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K   By: (1876-1958)

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By Mary Roberts Rinehart


The Street stretched away north and south in two lines of ancient houses that seemed to meet in the distance. The man found it infinitely inviting. It had the well worn look of an old coat, shabby but comfortable. The thought of coming there to live pleased him. Surely here would be peace long evenings in which to read, quiet nights in which to sleep and forget. It was an impression of home, really, that it gave. The man did not know that, or care particularly. He had been wandering about a long time not in years, for he was less than thirty. But it seemed a very long time.

At the little house no one had seemed to think about references. He could have given one or two, of a sort. He had gone to considerable trouble to get them; and now, not to have them asked for

There was a house across and a little way down the Street, with a card in the window that said: "Meals, twenty five cents." Evidently the midday meal was over; men who looked like clerks and small shopkeepers were hurrying away. The Nottingham curtains were pinned back, and just inside the window a throaty barytone was singing:

"Home is the hunter, home from the hill: And the sailor, home from sea."

Across the Street, the man smiled grimly Home!

For perhaps an hour Joe Drummond had been wandering up and down the Street. His straw hat was set on the back of his head, for the evening was warm; his slender shoulders, squared and resolute at eight, by nine had taken on a disconsolate droop. Under a street lamp he consulted his watch, but even without that he knew what the hour was. Prayer meeting at the corner church was over; boys of his own age were ranging themselves along the curb, waiting for the girl of the moment. When she came, a youth would appear miraculously beside her, and the world old pairing off would have taken place.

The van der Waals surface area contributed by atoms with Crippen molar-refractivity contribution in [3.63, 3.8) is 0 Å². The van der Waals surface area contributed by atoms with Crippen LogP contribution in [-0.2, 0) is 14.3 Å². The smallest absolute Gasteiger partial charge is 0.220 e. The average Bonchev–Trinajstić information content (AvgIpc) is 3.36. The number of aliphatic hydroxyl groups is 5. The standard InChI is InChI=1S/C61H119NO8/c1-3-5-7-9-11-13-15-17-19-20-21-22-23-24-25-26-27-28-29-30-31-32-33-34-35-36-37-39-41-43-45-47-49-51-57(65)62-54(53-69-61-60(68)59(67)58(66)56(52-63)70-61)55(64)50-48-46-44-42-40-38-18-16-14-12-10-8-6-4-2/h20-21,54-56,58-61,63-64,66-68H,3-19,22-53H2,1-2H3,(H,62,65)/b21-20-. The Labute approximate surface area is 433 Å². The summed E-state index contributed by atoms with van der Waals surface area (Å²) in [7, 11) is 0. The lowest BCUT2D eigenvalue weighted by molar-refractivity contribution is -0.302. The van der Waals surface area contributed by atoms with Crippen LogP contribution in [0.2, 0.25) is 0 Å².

The Street emptied. The boy wiped the warm band of his hat and slapped it on his head again. She was always treating him like this keeping him hanging about, and then coming out, perfectly calm and certain that he would still be waiting. By George, he'd fool her, for once: he'd go away, and let her worry. She WOULD worry. She hated to hurt anyone. Ah!

Across the Street, under an old ailanthus tree, was the house he watched, a small brick, with shallow wooden steps and curious architecture of Middle West sixties a wooden cellar door beside the steps.

In some curious way it preserved an air of distinction among its more pretentious neighbors, much as a very old lady may now and then lend tone to a smart gathering. On either side of it, the taller houses had an appearance of protection rather than of patronage. It was a matter of self respect, perhaps. No windows on the Street were so spotlessly curtained, no doormat so accurately placed, no "yard" in the rear so tidy with morning glory vines over the whitewashed fence.

The June moon had risen, sending broken shafts of white light through the ailanthus to the house door. When the girl came at last, she stepped out into a world of soft lights and wavering shadows, fragrant with tree blossoms not yet overpowering, hushed of its daylight sounds of playing children and moving traffic.

The house had been warm. Her brown hair lay moist on her forehead, her thin white dress was turned in at the throat. She stood on the steps, the door closed behind her, and threw out her arms in a swift gesture to the cool air. The moonlight clothed her as with a garment. From across the Street the boy watched her with adoring, humble eyes. All his courage was for those hours when he was not with her.

"Hello, Joe."

"Hello, Sidney."

He crossed over, emerging out of the shadows into her enveloping radiance. His ardent young eyes worshiped her as he stood on the pavement.

"I'm late. I was taking out bastings for mother."

"Oh, that's all right."

Sidney sat down on the doorstep, and the boy dropped at her feet.

"I thought of going to prayer meeting, but mother was tired... Continue reading book >>

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